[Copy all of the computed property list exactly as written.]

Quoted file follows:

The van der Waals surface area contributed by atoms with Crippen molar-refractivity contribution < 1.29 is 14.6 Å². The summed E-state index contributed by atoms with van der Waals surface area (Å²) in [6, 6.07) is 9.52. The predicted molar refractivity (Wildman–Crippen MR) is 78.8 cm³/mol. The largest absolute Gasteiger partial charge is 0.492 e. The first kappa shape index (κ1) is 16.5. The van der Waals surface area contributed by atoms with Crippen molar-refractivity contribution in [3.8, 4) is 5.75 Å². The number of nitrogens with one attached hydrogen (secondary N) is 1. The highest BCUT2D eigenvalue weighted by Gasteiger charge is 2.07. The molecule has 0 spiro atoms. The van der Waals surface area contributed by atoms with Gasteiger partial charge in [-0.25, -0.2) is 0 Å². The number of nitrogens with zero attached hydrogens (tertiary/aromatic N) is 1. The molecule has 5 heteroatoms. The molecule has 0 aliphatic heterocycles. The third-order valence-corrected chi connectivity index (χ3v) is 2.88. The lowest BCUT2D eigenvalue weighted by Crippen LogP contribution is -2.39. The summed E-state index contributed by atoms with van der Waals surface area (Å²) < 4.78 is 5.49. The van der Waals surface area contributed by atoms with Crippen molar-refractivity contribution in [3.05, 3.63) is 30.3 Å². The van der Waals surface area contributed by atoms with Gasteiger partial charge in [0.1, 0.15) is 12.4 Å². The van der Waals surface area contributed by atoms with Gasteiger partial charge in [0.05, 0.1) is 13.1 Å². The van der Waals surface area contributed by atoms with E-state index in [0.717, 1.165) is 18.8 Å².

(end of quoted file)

The van der Waals surface area contributed by atoms with Crippen molar-refractivity contribution < 1.29 is 14.6 Å². The summed E-state index contributed by atoms with van der Waals surface area (Å²) in [6, 6.07) is 9.52. The predicted molar refractivity (Wildman–Crippen MR) is 78.8 cm³/mol. The largest absolute Gasteiger partial charge is 0.492 e. The first kappa shape index (κ1) is 16.5. The van der Waals surface area contributed by atoms with Crippen molar-refractivity contribution in [3.8, 4) is 5.75 Å². The number of nitrogens with one attached hydrogen (secondary N) is 1. The highest BCUT2D eigenvalue weighted by Gasteiger charge is 2.07. The molecule has 0 spiro atoms. The van der Waals surface area contributed by atoms with Gasteiger partial charge in [-0.25, -0.2) is 0 Å². The number of nitrogens with zero attached hydrogens (tertiary/aromatic N) is 1. The molecule has 5 heteroatoms. The molecule has 0 aliphatic heterocycles. The third-order valence-corrected chi connectivity index (χ3v) is 2.88. The lowest BCUT2D eigenvalue weighted by Crippen LogP contribution is -2.39. The summed E-state index contributed by atoms with van der Waals surface area (Å²) < 4.78 is 5.49. The van der Waals surface area contributed by atoms with Crippen molar-refractivity contribution in [3.05, 3.63) is 30.3 Å². The van der Waals surface area contributed by atoms with Gasteiger partial charge in [0.1, 0.15) is 12.4 Å². The van der Waals surface area contributed by atoms with Gasteiger partial charge in [0.05, 0.1) is 13.1 Å². The van der Waals surface area contributed by atoms with E-state index in [0.717, 1.165) is 18.8 Å².